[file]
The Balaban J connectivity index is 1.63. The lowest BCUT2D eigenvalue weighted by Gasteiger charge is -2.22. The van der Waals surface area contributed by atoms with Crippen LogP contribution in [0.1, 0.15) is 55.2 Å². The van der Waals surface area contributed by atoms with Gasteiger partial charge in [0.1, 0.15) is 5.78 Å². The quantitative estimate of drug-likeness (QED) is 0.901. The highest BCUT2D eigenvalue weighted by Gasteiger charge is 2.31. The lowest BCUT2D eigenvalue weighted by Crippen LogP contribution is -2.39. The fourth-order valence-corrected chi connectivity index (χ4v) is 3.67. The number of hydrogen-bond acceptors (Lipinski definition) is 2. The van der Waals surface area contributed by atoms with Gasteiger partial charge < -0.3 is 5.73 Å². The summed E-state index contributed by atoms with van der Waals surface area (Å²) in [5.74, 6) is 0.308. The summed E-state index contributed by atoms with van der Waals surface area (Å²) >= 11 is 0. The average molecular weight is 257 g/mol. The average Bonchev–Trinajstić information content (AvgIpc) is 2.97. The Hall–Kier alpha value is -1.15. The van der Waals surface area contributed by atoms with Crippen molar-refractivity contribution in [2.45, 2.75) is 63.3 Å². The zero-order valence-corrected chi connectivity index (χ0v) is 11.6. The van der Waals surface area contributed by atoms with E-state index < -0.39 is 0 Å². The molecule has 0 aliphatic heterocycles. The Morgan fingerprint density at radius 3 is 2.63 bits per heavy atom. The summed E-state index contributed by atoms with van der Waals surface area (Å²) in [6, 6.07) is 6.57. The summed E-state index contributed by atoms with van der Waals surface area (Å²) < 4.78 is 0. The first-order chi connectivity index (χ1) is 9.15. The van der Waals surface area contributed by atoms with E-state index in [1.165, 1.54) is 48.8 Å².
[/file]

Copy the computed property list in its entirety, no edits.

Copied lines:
The Balaban J connectivity index is 1.63. The lowest BCUT2D eigenvalue weighted by Gasteiger charge is -2.22. The van der Waals surface area contributed by atoms with Crippen LogP contribution in [0.1, 0.15) is 55.2 Å². The van der Waals surface area contributed by atoms with Gasteiger partial charge in [0.1, 0.15) is 5.78 Å². The quantitative estimate of drug-likeness (QED) is 0.901. The highest BCUT2D eigenvalue weighted by Gasteiger charge is 2.31. The lowest BCUT2D eigenvalue weighted by Crippen LogP contribution is -2.39. The fourth-order valence-corrected chi connectivity index (χ4v) is 3.67. The number of hydrogen-bond acceptors (Lipinski definition) is 2. The van der Waals surface area contributed by atoms with Gasteiger partial charge < -0.3 is 5.73 Å². The summed E-state index contributed by atoms with van der Waals surface area (Å²) in [5.74, 6) is 0.308. The summed E-state index contributed by atoms with van der Waals surface area (Å²) >= 11 is 0. The average molecular weight is 257 g/mol. The average Bonchev–Trinajstić information content (AvgIpc) is 2.97. The Hall–Kier alpha value is -1.15. The van der Waals surface area contributed by atoms with Crippen molar-refractivity contribution in [2.45, 2.75) is 63.3 Å². The zero-order valence-corrected chi connectivity index (χ0v) is 11.6. The van der Waals surface area contributed by atoms with E-state index < -0.39 is 0 Å². The molecule has 0 aliphatic heterocycles. The Morgan fingerprint density at radius 3 is 2.63 bits per heavy atom. The summed E-state index contributed by atoms with van der Waals surface area (Å²) in [6, 6.07) is 6.57. The summed E-state index contributed by atoms with van der Waals surface area (Å²) < 4.78 is 0. The first-order chi connectivity index (χ1) is 9.15. The van der Waals surface area contributed by atoms with E-state index in [1.165, 1.54) is 48.8 Å².